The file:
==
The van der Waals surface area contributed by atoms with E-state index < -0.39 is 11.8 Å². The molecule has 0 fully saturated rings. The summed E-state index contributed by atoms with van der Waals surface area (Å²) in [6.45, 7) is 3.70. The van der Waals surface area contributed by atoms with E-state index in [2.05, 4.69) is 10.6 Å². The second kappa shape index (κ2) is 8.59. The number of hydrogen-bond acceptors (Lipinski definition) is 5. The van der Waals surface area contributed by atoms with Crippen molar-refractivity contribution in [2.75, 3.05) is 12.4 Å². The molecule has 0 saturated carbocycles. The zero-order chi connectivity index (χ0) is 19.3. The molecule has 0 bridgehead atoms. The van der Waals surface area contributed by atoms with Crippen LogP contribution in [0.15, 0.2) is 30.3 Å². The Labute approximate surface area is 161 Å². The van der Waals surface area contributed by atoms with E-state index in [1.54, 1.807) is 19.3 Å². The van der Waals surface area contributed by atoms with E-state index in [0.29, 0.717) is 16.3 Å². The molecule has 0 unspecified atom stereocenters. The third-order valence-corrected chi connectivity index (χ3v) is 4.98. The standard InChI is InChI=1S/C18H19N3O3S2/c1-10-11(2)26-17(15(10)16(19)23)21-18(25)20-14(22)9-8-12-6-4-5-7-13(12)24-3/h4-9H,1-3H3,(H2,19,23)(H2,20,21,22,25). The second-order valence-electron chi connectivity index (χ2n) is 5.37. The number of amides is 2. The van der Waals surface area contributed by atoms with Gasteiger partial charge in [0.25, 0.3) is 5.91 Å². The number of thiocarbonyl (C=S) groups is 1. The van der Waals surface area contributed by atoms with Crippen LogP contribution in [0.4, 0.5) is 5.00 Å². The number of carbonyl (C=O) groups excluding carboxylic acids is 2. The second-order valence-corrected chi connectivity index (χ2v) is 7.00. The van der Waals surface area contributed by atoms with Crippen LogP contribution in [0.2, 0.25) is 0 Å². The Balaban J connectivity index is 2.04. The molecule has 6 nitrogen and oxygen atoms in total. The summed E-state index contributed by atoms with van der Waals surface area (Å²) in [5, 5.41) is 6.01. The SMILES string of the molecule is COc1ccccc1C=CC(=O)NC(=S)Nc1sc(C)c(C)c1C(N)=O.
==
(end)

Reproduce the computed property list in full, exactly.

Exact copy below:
The van der Waals surface area contributed by atoms with E-state index < -0.39 is 11.8 Å². The molecule has 0 fully saturated rings. The summed E-state index contributed by atoms with van der Waals surface area (Å²) in [6.45, 7) is 3.70. The van der Waals surface area contributed by atoms with E-state index in [2.05, 4.69) is 10.6 Å². The second kappa shape index (κ2) is 8.59. The number of hydrogen-bond acceptors (Lipinski definition) is 5. The van der Waals surface area contributed by atoms with Crippen molar-refractivity contribution in [2.75, 3.05) is 12.4 Å². The molecule has 0 saturated carbocycles. The zero-order chi connectivity index (χ0) is 19.3. The molecule has 0 bridgehead atoms. The van der Waals surface area contributed by atoms with Crippen LogP contribution in [0.15, 0.2) is 30.3 Å². The Labute approximate surface area is 161 Å². The van der Waals surface area contributed by atoms with E-state index in [1.54, 1.807) is 19.3 Å². The van der Waals surface area contributed by atoms with E-state index in [0.29, 0.717) is 16.3 Å². The molecule has 0 unspecified atom stereocenters. The third-order valence-corrected chi connectivity index (χ3v) is 4.98. The standard InChI is InChI=1S/C18H19N3O3S2/c1-10-11(2)26-17(15(10)16(19)23)21-18(25)20-14(22)9-8-12-6-4-5-7-13(12)24-3/h4-9H,1-3H3,(H2,19,23)(H2,20,21,22,25). The second-order valence-electron chi connectivity index (χ2n) is 5.37. The number of amides is 2. The van der Waals surface area contributed by atoms with Gasteiger partial charge in [0.25, 0.3) is 5.91 Å². The number of thiocarbonyl (C=S) groups is 1. The van der Waals surface area contributed by atoms with Crippen LogP contribution in [0.4, 0.5) is 5.00 Å². The number of carbonyl (C=O) groups excluding carboxylic acids is 2. The second-order valence-corrected chi connectivity index (χ2v) is 7.00. The van der Waals surface area contributed by atoms with Crippen LogP contribution in [0.2, 0.25) is 0 Å². The Balaban J connectivity index is 2.04. The molecule has 6 nitrogen and oxygen atoms in total. The summed E-state index contributed by atoms with van der Waals surface area (Å²) in [5, 5.41) is 6.01. The SMILES string of the molecule is COc1ccccc1C=CC(=O)NC(=S)Nc1sc(C)c(C)c1C(N)=O.